Policy Categorisation

Policy Instrument Type: Administrative

Position in the Pyramid

About Us

Participation: Mandatory

Period

Start Date: 2011

End Date: 2020

Policy Linkages

Supported By Federal target-oriented Programme “Energy saving and increase of energy efficiency for the period till 2020” Effort Defining
Supported By Federal law on energy conservation and energy efficiency Effort Defining

Agencies Responsible

Eight ministries, amongst others: Natural Resources, Economic Development, Agriculture, Energy, and Industry and Trade
Federal Agency for Forestry, and Federal Service on Hydrometeorology and Environmental Monitoring
State Corporation on Nuclear Energy “Rosatom”

Primary Objective: GHG Emissions

Objective

­Emissions,­ Climate change, International cooperation.

Target Group

Most economic sectors.

Driver of energy consumption or emissions affected by policy: Total emissions, Specific energy consumption, Carbon intensity, Knowledge level.

Implementation Information Expand this section for information on targets, monitoring, verification and enforcement regimes, and implementation requirements and tools.

Coverage

70% of total Russian energy consumption is covered with a focus on industry, transport, commercial and residential buildings, excluding parts of municipal consumers.

Quantitative Target? no

Progress Monitored? yes

Verification Required? no

Enforced? no

Sanctions: N/a (there are no sanctions in the Doctrine, because it is a high level framework policy document).

Requirements on the Target Group

The Doctrine provides a broad range of measures. Those specifically relevant to industrial energy efficiency include:

  • Increased measurement of energy consumption 
  • Development of key performance indicators and benchmarks for energy efficiency and specific energy consumption 
  • Limitation of GHG emissions
  • Increase in use of cogeneration (heat and power) technology
  • Development and implementation of measures to modernize production of basic chemicals (ammonia and petroleum products); modernize blast furnaces and improve energy efficiency of existing technologies of cement production.

Support by Government

  • Financial incentives for technology development and deployment
  • Tools and guidance for renewable energy project implementation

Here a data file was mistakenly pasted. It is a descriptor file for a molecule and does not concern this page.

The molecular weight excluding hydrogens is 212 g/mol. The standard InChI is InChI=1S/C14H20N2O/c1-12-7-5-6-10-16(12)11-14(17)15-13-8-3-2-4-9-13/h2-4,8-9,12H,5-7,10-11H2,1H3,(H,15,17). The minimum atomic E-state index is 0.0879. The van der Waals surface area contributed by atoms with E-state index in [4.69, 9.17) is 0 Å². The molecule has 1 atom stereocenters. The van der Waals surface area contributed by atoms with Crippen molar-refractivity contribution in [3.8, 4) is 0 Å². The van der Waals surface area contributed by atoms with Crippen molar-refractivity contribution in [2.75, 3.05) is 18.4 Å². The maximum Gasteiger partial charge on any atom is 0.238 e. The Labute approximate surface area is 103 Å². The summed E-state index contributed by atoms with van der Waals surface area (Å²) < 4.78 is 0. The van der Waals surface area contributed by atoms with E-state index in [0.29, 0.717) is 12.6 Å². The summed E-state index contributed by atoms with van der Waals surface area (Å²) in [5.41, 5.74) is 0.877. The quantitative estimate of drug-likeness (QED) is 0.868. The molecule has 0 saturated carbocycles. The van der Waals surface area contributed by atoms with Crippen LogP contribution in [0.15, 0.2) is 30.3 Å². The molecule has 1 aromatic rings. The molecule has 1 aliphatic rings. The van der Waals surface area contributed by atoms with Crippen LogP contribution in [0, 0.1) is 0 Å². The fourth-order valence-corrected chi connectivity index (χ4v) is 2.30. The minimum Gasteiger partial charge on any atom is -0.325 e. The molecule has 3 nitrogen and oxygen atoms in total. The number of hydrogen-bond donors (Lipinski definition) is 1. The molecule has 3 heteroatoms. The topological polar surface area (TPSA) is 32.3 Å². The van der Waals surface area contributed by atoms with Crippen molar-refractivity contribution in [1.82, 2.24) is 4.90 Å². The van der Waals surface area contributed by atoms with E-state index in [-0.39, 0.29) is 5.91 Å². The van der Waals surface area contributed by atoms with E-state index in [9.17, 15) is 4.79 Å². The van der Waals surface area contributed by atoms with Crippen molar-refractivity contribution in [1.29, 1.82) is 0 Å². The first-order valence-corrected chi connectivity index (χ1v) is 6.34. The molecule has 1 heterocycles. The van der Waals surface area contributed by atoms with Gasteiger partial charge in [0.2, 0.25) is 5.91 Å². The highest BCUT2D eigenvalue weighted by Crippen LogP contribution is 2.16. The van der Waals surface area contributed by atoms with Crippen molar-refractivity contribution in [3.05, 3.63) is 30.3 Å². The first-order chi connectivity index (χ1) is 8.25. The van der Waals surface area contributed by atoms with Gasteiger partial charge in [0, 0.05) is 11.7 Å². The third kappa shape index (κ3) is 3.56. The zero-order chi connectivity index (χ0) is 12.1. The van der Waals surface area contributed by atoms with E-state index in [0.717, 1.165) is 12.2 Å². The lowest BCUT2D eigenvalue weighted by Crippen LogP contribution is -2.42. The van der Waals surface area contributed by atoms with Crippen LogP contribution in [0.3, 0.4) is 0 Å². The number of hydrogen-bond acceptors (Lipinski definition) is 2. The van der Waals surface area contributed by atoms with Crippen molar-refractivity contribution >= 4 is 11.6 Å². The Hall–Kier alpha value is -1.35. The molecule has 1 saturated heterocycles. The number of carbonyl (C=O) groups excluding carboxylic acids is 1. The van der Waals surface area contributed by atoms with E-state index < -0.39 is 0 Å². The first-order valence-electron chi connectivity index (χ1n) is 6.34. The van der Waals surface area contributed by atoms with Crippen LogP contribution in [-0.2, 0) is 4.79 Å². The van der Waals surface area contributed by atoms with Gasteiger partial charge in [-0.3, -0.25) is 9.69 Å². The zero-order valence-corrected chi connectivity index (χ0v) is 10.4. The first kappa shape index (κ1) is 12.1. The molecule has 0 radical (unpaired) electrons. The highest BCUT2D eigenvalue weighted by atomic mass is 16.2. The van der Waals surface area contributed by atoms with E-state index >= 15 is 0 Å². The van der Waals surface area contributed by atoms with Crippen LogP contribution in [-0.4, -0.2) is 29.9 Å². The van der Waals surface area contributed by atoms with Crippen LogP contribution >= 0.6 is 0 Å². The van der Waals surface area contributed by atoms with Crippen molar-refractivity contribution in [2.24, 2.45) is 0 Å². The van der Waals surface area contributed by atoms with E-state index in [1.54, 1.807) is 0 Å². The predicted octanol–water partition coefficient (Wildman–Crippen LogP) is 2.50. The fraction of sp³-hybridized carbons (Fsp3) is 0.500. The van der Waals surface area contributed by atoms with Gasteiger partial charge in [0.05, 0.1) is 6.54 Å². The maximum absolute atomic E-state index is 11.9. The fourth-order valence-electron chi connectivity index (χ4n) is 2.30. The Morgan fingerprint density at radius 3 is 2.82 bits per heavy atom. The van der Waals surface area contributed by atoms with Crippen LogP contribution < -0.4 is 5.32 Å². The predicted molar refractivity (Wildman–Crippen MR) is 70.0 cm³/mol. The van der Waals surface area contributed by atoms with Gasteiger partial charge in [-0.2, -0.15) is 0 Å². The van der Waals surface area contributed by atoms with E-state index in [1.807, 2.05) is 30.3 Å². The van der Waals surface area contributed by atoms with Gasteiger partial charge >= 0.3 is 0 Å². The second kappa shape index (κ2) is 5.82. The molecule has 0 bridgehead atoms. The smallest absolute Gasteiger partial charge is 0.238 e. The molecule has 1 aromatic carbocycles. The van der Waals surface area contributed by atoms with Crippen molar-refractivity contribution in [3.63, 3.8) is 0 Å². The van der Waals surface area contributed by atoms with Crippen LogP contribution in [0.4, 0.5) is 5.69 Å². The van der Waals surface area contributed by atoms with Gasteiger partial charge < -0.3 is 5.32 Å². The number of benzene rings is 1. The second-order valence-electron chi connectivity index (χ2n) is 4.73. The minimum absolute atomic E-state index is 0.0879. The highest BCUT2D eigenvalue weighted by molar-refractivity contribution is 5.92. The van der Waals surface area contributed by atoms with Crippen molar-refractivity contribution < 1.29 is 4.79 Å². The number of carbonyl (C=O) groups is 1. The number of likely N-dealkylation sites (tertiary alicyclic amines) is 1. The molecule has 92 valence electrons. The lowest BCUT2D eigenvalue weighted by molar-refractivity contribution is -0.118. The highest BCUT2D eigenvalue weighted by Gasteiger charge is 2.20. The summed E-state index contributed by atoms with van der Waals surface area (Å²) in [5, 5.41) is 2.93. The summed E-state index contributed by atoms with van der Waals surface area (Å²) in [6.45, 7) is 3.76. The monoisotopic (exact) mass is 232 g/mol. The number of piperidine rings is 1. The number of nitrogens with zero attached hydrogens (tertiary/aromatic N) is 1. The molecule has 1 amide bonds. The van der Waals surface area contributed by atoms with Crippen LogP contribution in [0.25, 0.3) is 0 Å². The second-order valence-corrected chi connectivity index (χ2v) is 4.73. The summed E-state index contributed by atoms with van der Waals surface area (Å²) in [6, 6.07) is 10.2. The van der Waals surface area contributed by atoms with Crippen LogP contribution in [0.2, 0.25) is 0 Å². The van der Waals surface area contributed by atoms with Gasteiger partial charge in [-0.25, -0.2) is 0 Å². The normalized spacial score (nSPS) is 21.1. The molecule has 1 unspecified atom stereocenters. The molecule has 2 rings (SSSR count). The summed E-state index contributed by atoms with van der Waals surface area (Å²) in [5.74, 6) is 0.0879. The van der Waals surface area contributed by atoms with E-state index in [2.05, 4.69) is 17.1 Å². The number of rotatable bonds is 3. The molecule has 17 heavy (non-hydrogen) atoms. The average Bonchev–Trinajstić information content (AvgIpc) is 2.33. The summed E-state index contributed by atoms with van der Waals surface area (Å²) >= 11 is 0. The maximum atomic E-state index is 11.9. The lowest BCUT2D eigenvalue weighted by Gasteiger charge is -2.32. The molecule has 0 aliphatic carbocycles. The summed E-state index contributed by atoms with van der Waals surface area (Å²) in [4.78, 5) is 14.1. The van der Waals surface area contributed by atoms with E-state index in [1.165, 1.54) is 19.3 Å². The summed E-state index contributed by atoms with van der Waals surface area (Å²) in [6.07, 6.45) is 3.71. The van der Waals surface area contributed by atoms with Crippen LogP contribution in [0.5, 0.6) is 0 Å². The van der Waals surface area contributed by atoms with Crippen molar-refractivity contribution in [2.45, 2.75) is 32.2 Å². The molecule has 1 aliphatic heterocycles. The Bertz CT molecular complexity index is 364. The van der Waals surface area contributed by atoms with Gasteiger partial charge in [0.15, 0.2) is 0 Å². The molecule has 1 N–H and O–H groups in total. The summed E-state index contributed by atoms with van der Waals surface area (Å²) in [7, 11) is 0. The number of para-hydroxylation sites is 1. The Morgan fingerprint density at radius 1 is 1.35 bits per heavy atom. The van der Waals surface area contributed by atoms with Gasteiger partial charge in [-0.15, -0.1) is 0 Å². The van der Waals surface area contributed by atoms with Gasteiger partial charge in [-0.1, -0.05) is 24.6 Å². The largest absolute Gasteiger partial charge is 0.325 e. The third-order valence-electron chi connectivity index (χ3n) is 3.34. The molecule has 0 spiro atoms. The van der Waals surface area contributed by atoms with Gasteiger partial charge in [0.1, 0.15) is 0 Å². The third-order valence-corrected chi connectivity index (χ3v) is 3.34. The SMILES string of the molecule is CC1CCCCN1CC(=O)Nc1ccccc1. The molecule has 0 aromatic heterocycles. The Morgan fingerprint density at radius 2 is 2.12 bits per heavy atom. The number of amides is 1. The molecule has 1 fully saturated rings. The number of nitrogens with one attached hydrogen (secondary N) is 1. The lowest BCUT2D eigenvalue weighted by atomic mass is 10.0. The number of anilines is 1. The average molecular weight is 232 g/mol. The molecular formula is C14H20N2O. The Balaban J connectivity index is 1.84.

Implementation Toolbox

N/a – this is a high-level framework policy. ‘Implementation Toolbox’ would be relevant to the specific forthcoming policies that arise out of the Doctrine.

Complexity of Implementation

Government

This complex, integrated policy framework is a relatively new practice in Russia. There are concerns over the degree of experience within government for implementing such programmes as well as its legal status.

Target Group

­This will be specific to each individual policy initiative to arise from the overall Doctrine. These are all at an early stage of development and therefore it is too early to predict the degree of complexity.

Impacts, Costs & Benefits Expand this section to find information on policy effectiveness and efficiency.

Impact Quantitative Estimate Qualitative Estimate
Estimated effect on energy consumption or emissions ­No quantitative target on energy consumption or emissions ­Adapt the most GHG emissions intensive industrial sectors in Russia to achieve world standards of GHG emissions intensity by 2020, by development and implementation of a number of measures aimed at reducing CO2 emission levels.
Estimated costs/benefits for industry n/a n/a
Estimated cost for government n/a n/a

References & Footnotes

References

[1] http://climatechange.ru/node/475 Link to download the text of document in Russian

[2] http://government.ru/gov/results/15045/ official published confirmation of program start

Footnotes

(*1) Executive authorities (Ministries of Economic Development, Regional Development, Health Care and Social Development, Agriculture, Energy, Industry and Trade, and Transportation, the Federal Agency for Forestry, the Federal Service on Hydrometeorology and Environmental Monitoring, and the State Corporation on Nuclear Energy “Rosatom”) submit annual reports to the Ministry of natural resources and then the Ministry of Natural recourses submits summary annual report to the Government